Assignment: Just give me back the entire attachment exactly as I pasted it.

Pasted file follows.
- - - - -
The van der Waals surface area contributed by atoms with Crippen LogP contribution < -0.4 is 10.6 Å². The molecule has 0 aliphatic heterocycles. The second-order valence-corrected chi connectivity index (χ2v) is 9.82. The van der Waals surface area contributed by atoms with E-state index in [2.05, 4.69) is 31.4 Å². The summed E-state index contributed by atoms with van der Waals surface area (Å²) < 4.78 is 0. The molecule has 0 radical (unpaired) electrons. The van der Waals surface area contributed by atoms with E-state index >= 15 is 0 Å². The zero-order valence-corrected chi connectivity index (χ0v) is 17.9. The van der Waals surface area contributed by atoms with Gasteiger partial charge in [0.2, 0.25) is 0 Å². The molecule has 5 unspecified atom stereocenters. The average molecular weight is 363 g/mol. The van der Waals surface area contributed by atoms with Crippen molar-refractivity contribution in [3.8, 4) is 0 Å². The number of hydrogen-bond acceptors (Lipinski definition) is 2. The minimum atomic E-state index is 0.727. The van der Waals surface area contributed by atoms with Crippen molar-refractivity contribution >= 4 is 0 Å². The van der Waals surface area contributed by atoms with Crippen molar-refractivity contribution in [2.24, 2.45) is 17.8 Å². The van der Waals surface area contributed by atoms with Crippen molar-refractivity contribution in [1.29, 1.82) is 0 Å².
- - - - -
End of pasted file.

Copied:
The van der Waals surface area contributed by atoms with Crippen LogP contribution < -0.4 is 10.6 Å². The molecule has 0 aliphatic heterocycles. The second-order valence-corrected chi connectivity index (χ2v) is 9.82. The van der Waals surface area contributed by atoms with E-state index in [2.05, 4.69) is 31.4 Å². The summed E-state index contributed by atoms with van der Waals surface area (Å²) < 4.78 is 0. The molecule has 0 radical (unpaired) electrons. The van der Waals surface area contributed by atoms with E-state index >= 15 is 0 Å². The zero-order valence-corrected chi connectivity index (χ0v) is 17.9. The van der Waals surface area contributed by atoms with Gasteiger partial charge in [0.2, 0.25) is 0 Å². The molecule has 5 unspecified atom stereocenters. The average molecular weight is 363 g/mol. The van der Waals surface area contributed by atoms with Crippen molar-refractivity contribution in [3.8, 4) is 0 Å². The number of hydrogen-bond acceptors (Lipinski definition) is 2. The minimum atomic E-state index is 0.727. The van der Waals surface area contributed by atoms with Crippen molar-refractivity contribution >= 4 is 0 Å². The van der Waals surface area contributed by atoms with Crippen molar-refractivity contribution in [2.24, 2.45) is 17.8 Å². The van der Waals surface area contributed by atoms with Crippen molar-refractivity contribution in [1.29, 1.82) is 0 Å².